As the City of Mobile, Alabama, focuses on returning Three Mile Creek waterways (converted over time to stormwater conveyances) back to their former glory, litter, new and legacy from recent rains or decades of stormwater runoff, is the toughest challenge. Reductions in litter in this watershed will require a comprehensive approach that includes changes to business practices to reduce waste streams; increases in community awareness to change personal behaviors; a concerted effort to remove legacy trash from streambanks, wetlands, and creek beds; and affordable installation and maintenance of devices strategically deployed to capture litter carried to waterways by stormwater runoff. Successful implementation of these measures will have the greatest impact on Three Mile Creek’s downstream area, home to a large percentage of low-income, underserved, minority neighborhoods, some of which are, for the first time, getting acquainted with this resource, literally located in their backyard. Not only will this effort result in healthier habitats for fish and wildlife and better water quality for flora, fauna, and humans, it will reconnect Mobilians and others to what was once the life blood and drinking water source for the City, improving aesthetics, property values and economic opportunities for all.
The Watershed. Three Mile Creek (TMC) drains a relatively small (29 sq. mi.), largely-urban area that stretches 14 miles from its headwaters near Cody Road across northern portions of the City of Mobile and southern portions of the City of Prichard, before spilling into Mobile River near the Alabama State Port Authority (maps shown in Attachment 2). The Watershed is a significant part of the fabric of this region. TMC was the original source of drinking water for the City of Mobile and a cultural center of the community until impacts of increased urbanization in the mid-20th century forced City leaders to turn to Big Creek Lake as an alternative source of drinking water.
The MBNEP has prepared this Request for Qualifications (RFQ) to seek an experienced and qualified environmental engineering consulting firm or similar firm to provide specified professional engineering services for a stream restoration project on Twelve Mile Creek, a major tributary in the Three Mile Creek Watershed (HUC 031602040504) in Mobile County, AL.
Welcome to Alabama's Dauphin Island, where it floods all the time. Read more...
In 2014, Goodwyn, Mills, and Cawood were contracted by the Mobile Bay National Estuary Program to develop a comprehensive Management Plan (Plan) for the Fowl River Watershed, a process made possible by funding from the National Fish and Wildlife Foundation Gulf Environmental Benefit Fund. The purpose of this Plan is to protect the chemical, biological and cultural integrity and customary uses of Fowl River and its associated waters and habitats to support healthy populations of fish, shellfish, wildlife, and recreational uses. Completed in April 2016, the 500+ page Plan already has recommended measures being implemented. For example, in September 2016, a volunteer water quality monitoring program was established, and soon a comprehensive study of marsh health in the brackish zone of Fowl River will begin. To learn about the watershed and Plan goals and objectives the MBNEP is pleased to release a Plan summary, The Fowl River Watershed: Charting a Course for Preservation.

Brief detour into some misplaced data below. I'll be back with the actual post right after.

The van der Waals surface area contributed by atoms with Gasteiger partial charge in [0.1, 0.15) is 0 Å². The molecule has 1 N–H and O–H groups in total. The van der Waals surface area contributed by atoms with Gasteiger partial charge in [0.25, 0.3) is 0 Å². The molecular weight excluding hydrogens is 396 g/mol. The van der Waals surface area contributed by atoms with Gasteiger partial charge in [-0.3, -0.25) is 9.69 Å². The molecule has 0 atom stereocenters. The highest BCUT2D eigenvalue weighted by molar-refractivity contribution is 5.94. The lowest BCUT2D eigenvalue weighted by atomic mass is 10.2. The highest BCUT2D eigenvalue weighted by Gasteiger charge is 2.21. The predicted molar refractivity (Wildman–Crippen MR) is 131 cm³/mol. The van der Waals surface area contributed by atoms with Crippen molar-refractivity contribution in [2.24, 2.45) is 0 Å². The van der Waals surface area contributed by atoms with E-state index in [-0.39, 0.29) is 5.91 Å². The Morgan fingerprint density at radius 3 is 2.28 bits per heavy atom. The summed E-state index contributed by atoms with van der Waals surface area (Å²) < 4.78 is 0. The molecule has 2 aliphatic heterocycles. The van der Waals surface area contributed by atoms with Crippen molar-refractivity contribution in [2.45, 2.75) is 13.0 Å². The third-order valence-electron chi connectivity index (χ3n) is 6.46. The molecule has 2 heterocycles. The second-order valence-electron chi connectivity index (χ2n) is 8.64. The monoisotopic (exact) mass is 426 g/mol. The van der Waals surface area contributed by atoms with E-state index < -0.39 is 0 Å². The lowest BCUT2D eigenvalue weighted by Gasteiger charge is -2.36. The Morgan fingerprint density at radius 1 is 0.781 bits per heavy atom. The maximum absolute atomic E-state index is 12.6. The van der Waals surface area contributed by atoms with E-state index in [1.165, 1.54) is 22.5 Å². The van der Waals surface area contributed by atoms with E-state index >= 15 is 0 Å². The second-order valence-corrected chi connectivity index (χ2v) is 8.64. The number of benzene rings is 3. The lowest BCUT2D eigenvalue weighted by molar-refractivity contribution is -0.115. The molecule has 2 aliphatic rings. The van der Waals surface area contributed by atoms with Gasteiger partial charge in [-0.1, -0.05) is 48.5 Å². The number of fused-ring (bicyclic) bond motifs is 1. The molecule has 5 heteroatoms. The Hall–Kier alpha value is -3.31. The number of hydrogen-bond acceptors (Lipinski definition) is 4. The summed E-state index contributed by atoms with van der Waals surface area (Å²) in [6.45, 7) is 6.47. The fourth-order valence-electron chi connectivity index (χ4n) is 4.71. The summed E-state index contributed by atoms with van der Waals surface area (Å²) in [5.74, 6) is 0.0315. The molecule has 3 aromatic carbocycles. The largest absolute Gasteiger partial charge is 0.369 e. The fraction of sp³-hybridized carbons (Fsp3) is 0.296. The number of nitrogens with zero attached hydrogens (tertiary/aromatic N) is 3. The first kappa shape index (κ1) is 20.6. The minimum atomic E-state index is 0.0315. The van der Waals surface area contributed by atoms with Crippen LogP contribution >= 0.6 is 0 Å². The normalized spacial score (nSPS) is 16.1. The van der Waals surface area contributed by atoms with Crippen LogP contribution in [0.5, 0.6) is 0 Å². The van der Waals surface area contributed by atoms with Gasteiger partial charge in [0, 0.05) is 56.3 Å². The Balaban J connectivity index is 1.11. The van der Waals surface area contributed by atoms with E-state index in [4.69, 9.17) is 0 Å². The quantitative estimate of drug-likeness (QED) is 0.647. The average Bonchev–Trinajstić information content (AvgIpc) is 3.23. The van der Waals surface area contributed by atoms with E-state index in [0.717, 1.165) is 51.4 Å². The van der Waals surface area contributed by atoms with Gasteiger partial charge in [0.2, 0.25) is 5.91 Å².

Movers & Shapers, June 2017, Spotlight on Mobile County. a Business Alabama news article
Governor Ivey Announces Christopher Blakenship as Acting Commissioner of Conservation and Natural Resources
Announcing a short course:
Smart growth and watershed protection: tools for stormwater management
Thursday, June 22, 2017
9:00AM to 11:00AM
Spanish Fort Community Center Multipurpose Room at City Hall
7361 Spanish Fort Blvd., Spanish Fort, Alabama
Increasing land development along the Gulf coast has created concerns about stormwater runoff and resultant flooding and water quality issues in local bays and bayous. Smart growth strategies can offer solutions for local governments and the development community.
We’ll explore alternative patterns of development that include more compact neighborhoods, diversity in land uses and accompanying stormwater solutions. Site, regional, and watershed scale issues are discussed, along with ordinances, codes, education, and funding recommendations. Many regional examples from the Gulf coast are used to demonstrate better methods of accommodating growth with effective stormwater management. Join us for light breakfast and coffee/tea during this 2-hour lecture and discussion, then carry on with your day feeling inspired to consider innovative smart growth strategies in your field of work that can help create more resilient coastal communities and waterways where we live, work, and play. Whether you are a city planner, engineer, developer, watershed or floodplain manager, elected official, restoration practitioner, coastal resource manager, business or community member – come learn how all of our roles in community stormwater management are connected. Registration is required for this free event.
About the presenter: Christian Wagley is principal of Sustainable Town Concepts, a consulting firm working under the premise that one of the most environmentally-beneficial things we can do is to build healthy places for people. Christian is a certifying agent for the Florida Green Building Coalition and an accredited member of the Congress for the New Urbanism. He works with builders, architects, developers, and communities to create homes, buildings, and landscapes that use less energy and water and are beautiful and durable.
Questions? Please contact Michael Shelton at email@example.com or 251-928-9792 or Jacqueline Rose at firstname.lastname@example.org or 251-929-8466.
Please share with others interested in attending. For more information and to register follow the link -https://gulfcoastaltraining.wordpress.com/workshops/smart-growth-and-watershed-protection-tools-for-stormwater-management/.